The global enterprise technology sector has been in somewhat of a rut lately as Europe stagnates, emerging markets slow, and the U.S. government tries to slash spending. 

All this has resulted in relatively slow growth for the world's dominant IT franchises like Cisco Systems (NASDAQ:CSCO)Oracle (NASDAQ: ORCL), and IBM (NYSE: IBM) as companies large and small sit on their idle cash rather than delaying critical investments like IT spending. However, it's not all doom and gloom.

Yesterday, Cisco knocked its most recent quarterly earnings out of the park, rejuvenating investors' hope and driving a huge rally in its share price. However positive the earnings report was, it only explains a fraction of the overall Cisco investment thesis. To better inform investors about three of the most critical areas to watch for Cisco, the Fool has included below a key portion of its new premium research report on the networking giant. We hope you enjoy it!

3 reasons to buy

  • The coming traffic spike. More of us are logging on to perform complex business tasks during the day and then stream movies at night. Mobile devices, too, are adding traffic at an alarming rate. Cisco's own estimates say device traffic is on track to rise 18-fold from 2011 to 2016. A massive Internet build-out seems inevitable.
  • Whole infrastructures are attractive. Thanks to years of acquisitions, Cisco offers a comprehensive portfolio of gear and services for those with online businesses. "Whole" platforms have a long history of serving markets very well.
  • A cheap valuation. Shares of Cisco are priced for near-zero growth. Only the most apocalyptic of pessimists could take that sort of valuation seriously, especially when you factor in how fast Internet traffic is growing.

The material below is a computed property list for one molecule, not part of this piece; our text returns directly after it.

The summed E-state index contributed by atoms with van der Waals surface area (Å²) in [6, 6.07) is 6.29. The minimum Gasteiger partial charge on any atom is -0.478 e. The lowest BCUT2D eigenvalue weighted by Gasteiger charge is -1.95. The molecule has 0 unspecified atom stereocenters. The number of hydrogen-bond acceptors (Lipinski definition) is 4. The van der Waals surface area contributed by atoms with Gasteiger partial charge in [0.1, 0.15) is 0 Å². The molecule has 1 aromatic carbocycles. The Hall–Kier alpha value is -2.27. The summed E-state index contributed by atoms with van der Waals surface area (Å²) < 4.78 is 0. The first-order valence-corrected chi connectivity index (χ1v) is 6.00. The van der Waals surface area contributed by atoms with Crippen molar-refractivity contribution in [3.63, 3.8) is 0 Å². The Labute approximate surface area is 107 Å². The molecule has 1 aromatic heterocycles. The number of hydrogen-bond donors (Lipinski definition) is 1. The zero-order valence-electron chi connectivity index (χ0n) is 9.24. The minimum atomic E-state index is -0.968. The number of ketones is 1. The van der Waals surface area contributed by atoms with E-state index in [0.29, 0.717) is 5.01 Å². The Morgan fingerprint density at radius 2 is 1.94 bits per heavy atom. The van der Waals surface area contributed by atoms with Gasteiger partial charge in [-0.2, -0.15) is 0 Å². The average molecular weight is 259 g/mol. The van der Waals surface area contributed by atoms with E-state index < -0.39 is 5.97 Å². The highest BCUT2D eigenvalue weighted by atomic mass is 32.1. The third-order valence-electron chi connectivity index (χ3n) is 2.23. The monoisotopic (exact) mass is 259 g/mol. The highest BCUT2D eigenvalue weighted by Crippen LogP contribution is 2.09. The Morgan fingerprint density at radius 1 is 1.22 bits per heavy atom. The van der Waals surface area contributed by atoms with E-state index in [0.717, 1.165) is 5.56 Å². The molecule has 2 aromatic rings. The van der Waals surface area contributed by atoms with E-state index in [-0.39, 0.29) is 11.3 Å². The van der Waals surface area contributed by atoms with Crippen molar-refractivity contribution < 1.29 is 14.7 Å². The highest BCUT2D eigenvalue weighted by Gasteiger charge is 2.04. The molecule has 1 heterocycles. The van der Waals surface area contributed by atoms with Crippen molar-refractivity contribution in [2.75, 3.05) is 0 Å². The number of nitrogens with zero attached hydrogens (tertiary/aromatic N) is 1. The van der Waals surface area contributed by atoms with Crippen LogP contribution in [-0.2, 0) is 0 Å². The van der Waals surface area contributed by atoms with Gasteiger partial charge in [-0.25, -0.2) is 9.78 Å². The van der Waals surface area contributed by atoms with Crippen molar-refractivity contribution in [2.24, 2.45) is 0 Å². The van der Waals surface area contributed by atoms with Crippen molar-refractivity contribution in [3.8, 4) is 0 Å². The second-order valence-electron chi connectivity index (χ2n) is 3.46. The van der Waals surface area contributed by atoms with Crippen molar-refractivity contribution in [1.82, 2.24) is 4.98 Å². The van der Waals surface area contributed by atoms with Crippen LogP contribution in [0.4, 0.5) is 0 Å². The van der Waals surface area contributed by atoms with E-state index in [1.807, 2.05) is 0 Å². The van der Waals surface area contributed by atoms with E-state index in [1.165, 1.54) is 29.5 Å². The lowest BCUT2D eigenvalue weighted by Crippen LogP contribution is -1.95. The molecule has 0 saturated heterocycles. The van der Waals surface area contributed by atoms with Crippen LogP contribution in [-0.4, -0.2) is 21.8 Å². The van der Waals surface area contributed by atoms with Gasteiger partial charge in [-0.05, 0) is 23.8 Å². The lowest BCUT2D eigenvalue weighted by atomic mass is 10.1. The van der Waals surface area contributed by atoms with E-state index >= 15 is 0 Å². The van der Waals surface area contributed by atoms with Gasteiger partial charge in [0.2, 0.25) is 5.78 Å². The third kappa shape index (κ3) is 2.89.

However, we also touch on the possible downsides facing Cisco as a company, which we discuss in our ticker report.

3 reasons to sell

  • A history of inconsistent returns. Cisco may be well positioned as a large-scale supplier of networks, but growth depends entirely on buying the right bolt-on businesses at the right prices. Management hasn't always done that well.
  • Hungry, aggressive competitors. In particular, F5 Networks and Riverbed Technology have made a good living carving out specialty roles for optimizing network performance. Cisco has yet to find a way to unseat either company, and both are working on ways to take revenue from their larger rival.
  • The rise of cloud computing. Infrastructure outsourcing options from the likes of Amazon.com and Rackspace Hosting have reduced the need for companies to buy expensive routing and switching gear from Cisco. Management has compensated for this by diversifying the business, but the point remains: grabbing growth isn't as easy as it once was.

Fool contributor Tim Beyers owns shares of IBM. The Motley Fool owns shares of Cisco Systems, Oracle, and International Business Machines. Motley Fool newsletter services have recommended creating a synthetic long position in International Business Machines. The Motley Fool has a disclosure policy.
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